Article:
As a complement to molecular studies in C. teleta, my lab is also interested in using fate mapping to learn more about development of C. teleta and spiralians in general. C. teleta develops by spiral cleavage, a highly stereotypical cleavage program that is found throughout the spiralians. This stereotypy allows homologous blastomeres
to be recognized across taxa even though their body plans appear diverse, thus
facilitating reconstruction of the evolution of structures.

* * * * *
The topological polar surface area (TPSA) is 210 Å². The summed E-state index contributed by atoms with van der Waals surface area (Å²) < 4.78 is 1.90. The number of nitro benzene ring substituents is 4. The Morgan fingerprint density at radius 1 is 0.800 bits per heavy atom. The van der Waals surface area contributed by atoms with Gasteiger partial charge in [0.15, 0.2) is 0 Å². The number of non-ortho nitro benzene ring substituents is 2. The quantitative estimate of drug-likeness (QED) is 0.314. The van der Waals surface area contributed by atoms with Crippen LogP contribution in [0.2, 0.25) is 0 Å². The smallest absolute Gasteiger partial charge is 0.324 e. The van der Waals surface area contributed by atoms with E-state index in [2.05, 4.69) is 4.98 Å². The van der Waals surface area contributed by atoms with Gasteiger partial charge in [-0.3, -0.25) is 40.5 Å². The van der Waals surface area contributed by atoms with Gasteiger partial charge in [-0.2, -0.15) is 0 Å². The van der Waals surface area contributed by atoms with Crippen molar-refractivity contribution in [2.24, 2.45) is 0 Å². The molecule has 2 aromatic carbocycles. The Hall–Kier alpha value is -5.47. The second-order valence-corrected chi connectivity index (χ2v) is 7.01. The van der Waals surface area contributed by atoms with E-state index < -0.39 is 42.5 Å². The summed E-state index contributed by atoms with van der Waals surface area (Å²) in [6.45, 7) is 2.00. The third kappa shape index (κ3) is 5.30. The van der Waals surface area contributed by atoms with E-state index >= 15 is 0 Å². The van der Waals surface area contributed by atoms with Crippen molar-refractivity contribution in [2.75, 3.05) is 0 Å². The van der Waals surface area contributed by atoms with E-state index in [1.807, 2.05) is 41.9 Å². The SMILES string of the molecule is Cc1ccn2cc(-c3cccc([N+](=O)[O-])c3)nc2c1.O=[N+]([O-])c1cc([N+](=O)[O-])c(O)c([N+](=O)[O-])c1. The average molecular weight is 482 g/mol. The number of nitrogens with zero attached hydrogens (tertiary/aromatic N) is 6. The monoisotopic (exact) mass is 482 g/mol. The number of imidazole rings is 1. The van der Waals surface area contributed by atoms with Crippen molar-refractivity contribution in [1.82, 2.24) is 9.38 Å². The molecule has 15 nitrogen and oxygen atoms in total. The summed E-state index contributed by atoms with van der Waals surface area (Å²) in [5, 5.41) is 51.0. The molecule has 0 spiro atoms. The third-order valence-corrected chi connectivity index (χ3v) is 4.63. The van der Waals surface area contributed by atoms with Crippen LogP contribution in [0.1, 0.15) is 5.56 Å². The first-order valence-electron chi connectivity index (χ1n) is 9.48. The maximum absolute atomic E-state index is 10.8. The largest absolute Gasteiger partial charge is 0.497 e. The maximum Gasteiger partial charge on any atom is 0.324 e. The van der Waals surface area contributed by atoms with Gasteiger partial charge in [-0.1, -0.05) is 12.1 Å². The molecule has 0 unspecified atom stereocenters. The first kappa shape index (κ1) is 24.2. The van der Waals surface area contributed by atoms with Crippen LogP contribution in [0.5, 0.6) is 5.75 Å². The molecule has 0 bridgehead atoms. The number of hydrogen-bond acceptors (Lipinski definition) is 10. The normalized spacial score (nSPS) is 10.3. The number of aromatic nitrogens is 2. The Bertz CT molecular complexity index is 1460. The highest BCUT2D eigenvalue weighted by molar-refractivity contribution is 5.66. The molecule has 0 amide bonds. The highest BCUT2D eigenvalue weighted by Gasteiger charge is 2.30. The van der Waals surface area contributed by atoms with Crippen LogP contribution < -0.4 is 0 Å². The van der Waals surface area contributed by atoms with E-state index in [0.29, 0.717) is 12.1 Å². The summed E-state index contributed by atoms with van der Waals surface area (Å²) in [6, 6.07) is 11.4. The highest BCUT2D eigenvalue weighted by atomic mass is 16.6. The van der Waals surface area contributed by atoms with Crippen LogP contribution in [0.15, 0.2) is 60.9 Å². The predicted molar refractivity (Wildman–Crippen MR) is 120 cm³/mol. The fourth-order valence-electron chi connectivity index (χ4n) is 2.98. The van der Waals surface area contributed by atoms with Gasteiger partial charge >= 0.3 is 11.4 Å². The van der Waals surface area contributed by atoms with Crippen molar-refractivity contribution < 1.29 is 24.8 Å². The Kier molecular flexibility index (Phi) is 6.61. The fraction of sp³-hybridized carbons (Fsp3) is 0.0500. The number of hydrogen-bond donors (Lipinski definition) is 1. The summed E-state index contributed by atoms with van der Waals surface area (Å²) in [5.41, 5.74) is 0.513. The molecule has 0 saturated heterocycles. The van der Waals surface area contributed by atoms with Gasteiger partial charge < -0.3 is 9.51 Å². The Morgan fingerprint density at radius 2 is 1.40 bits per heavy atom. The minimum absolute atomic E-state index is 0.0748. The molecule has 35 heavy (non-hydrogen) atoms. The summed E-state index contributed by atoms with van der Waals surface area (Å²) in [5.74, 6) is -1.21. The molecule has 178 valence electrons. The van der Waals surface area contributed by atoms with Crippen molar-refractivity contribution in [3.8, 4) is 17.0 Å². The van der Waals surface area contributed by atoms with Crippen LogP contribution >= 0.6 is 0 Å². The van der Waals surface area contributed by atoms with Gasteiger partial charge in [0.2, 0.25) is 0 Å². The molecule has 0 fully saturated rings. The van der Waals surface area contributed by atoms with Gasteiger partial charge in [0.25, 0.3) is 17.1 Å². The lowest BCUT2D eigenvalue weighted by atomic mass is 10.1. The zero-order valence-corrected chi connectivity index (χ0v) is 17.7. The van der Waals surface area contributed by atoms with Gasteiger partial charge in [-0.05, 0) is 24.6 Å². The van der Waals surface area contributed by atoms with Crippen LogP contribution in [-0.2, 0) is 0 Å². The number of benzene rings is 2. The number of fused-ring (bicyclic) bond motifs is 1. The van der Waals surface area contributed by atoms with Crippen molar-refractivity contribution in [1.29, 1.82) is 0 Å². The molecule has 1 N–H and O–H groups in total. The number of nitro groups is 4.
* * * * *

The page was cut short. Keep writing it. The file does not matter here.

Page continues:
Previously, in my former post-doc lab, we mapped early blastomere fate (through 32 cells) in C. teleta by intracellular lineage analysis. This fate map has allowed identification of the blastomeres that generate most of the structures in the animal, including the brain and ventral nerve cord. This also allows for injection of reagents into a subset of tissues (e.g. the left side versus the right side of the brain). Furthermore, these cells can be followed in real time as the brain or ventral nerve cord develops and undergoes metamorphosis.